Even in our unstable world and changeable times, there is still one eternal question, which is “What to do?” Namely, what to do if you are a university graduate? And what's your plan if you're going to be a translator after graduation? Last week, Lingvista took part in several industry events doing our best to help students clear things up about their future profession.
Do you remember the sad joke about a graduate who should have at least ten years of experience in their CV to become eligible for a good job? This joke doesn't work for our company. When we have an open position and post relevant updates, we always leave a notification: young specialists are welcome. We offer opportunities for work practice, keep in touch with graduates and therefore have a clear vision of the perspectives for such cooperation. It appeared to be interesting for the Translation Teachers' Association, as they invited us, as potential employers, to participate in their events held together with the Tomsk State University.
On May 16, participants from the translation industry and university professors from all over the country arranged a round table discussion. Which skills and knowledge should a young translator possess by their graduation? What lacks graduates when it comes to real working tasks? Perhaps, this discussion will affect changes to study programmes at faculties of foreign languages, and the graduates will be better prepared for their future employment. No doubt that it will make life easier for their future employers as well!
The next day, May 17, there was a network session involving students and potential employers, where they could meet each other in person. Students from Tomsk, Novosibirsk, Vladivostok, Saint Petersburg, and other Russian cities watched presentations about various translation companies, learned about the modern needs of the industry, noted emails they could send their applications to for work practice, and asked burning questions. Is on-site interpretation still an option? (Spoiler: It is, we arrange interpretation projects in the cities of Russia and abroad, as we used to.) Should everyone immediately give it all up and start learning Chinese? (Spoiler: No way!) Is it true that interpretation jobs are mostly assigned to male interpreters? (Spoiler: They are assigned to those who pass input testing successfully and prove themselves reliable specialists.)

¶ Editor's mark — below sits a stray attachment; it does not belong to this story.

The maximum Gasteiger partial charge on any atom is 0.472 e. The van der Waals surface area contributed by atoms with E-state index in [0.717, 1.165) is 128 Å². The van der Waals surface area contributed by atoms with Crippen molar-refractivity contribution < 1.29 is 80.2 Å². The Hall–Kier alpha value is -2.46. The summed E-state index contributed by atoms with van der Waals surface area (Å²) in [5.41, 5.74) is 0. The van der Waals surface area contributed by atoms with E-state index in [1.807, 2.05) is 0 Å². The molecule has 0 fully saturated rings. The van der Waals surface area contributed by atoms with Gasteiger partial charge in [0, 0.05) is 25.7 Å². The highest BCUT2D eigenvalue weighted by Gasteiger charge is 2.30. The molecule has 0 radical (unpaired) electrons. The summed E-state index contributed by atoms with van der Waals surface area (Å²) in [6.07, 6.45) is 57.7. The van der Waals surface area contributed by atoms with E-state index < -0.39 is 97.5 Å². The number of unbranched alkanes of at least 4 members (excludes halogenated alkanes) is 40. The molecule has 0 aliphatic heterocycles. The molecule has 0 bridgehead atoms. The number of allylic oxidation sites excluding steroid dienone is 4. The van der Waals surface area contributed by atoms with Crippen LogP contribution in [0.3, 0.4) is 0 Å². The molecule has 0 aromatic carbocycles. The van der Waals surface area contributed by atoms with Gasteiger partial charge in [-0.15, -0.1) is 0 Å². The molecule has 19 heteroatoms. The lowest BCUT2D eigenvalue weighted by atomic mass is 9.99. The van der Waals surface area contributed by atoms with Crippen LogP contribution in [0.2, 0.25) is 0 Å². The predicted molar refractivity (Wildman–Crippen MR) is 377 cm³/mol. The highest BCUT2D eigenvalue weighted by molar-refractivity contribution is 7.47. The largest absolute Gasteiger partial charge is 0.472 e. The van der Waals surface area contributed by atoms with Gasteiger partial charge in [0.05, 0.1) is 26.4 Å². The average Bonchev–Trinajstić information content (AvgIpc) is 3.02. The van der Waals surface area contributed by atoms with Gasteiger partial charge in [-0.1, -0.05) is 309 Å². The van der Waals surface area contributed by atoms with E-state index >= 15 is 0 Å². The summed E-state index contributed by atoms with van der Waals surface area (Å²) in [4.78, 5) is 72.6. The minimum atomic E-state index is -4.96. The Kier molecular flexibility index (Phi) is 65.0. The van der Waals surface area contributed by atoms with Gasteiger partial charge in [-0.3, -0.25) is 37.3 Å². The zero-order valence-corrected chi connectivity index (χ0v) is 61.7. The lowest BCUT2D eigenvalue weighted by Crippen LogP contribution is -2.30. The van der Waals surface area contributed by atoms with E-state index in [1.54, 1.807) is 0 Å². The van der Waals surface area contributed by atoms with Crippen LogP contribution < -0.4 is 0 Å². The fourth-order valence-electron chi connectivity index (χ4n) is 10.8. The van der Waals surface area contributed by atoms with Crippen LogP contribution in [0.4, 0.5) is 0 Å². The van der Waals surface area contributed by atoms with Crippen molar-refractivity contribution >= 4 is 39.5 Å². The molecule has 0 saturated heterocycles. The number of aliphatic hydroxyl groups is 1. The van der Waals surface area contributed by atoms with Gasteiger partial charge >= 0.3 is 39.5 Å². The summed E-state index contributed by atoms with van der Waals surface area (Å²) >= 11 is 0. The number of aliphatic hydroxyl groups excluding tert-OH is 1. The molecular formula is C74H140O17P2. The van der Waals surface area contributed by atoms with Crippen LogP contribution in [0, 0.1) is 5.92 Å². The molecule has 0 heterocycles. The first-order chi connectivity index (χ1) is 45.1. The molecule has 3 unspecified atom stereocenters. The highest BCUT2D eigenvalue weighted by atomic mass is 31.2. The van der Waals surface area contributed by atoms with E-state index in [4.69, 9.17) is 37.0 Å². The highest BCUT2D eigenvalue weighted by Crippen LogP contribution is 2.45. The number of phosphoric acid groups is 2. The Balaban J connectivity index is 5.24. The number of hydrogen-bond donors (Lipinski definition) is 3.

We are certain that being a part of such events is not only useful but also inspiring. It’s great to see the aspiration and genuine engagement in both students and teachers! It proves that the developing translation industry has a bright future. By the way, as recent as last week some study programmes of the TSU have passed another international accreditation. Being invited by the university, we had a word with the commission of experts from Russia and China and shared our experience of cooperation with students and graduates from the TSU.
Meanwhile, the busy month of May goes on! Lingvista sends best wishes: may students pass their exams smoothly, may professors be proud of their students’ success, and may we be involved in new amazing meetings, projects and events.